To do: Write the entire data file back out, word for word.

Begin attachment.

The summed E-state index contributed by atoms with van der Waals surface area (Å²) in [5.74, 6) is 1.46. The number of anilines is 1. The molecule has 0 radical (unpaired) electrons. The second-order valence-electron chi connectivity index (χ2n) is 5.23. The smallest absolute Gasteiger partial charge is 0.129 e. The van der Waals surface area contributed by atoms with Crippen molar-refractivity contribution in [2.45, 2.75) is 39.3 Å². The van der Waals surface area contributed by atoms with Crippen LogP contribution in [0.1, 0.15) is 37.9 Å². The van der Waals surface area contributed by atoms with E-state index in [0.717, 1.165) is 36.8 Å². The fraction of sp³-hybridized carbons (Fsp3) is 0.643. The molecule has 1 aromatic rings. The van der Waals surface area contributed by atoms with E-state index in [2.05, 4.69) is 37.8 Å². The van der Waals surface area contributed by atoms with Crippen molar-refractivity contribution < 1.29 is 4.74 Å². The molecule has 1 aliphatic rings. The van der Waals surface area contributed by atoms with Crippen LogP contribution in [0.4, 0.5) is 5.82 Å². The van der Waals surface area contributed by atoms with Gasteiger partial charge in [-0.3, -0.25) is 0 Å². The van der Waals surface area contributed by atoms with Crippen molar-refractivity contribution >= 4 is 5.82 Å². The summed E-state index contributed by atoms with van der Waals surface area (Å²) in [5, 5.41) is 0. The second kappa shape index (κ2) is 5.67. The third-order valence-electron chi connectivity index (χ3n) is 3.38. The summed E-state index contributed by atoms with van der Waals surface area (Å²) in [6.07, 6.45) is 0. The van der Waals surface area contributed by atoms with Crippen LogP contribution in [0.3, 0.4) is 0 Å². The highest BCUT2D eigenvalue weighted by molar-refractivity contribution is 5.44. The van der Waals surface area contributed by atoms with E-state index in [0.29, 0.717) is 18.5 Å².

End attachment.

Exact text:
The summed E-state index contributed by atoms with van der Waals surface area (Å²) in [5.74, 6) is 1.46. The number of anilines is 1. The molecule has 0 radical (unpaired) electrons. The second-order valence-electron chi connectivity index (χ2n) is 5.23. The smallest absolute Gasteiger partial charge is 0.129 e. The van der Waals surface area contributed by atoms with Crippen molar-refractivity contribution in [2.45, 2.75) is 39.3 Å². The van der Waals surface area contributed by atoms with Crippen LogP contribution in [0.1, 0.15) is 37.9 Å². The van der Waals surface area contributed by atoms with E-state index in [0.717, 1.165) is 36.8 Å². The fraction of sp³-hybridized carbons (Fsp3) is 0.643. The molecule has 1 aromatic rings. The van der Waals surface area contributed by atoms with E-state index in [2.05, 4.69) is 37.8 Å². The van der Waals surface area contributed by atoms with Crippen molar-refractivity contribution < 1.29 is 4.74 Å². The molecule has 1 aliphatic rings. The van der Waals surface area contributed by atoms with Crippen LogP contribution in [0.4, 0.5) is 5.82 Å². The van der Waals surface area contributed by atoms with Gasteiger partial charge in [-0.3, -0.25) is 0 Å². The van der Waals surface area contributed by atoms with Crippen molar-refractivity contribution >= 4 is 5.82 Å². The summed E-state index contributed by atoms with van der Waals surface area (Å²) in [5, 5.41) is 0. The second kappa shape index (κ2) is 5.67. The third-order valence-electron chi connectivity index (χ3n) is 3.38. The summed E-state index contributed by atoms with van der Waals surface area (Å²) in [6.07, 6.45) is 0. The van der Waals surface area contributed by atoms with Crippen LogP contribution in [0.3, 0.4) is 0 Å². The highest BCUT2D eigenvalue weighted by molar-refractivity contribution is 5.44. The van der Waals surface area contributed by atoms with E-state index in [0.29, 0.717) is 18.5 Å².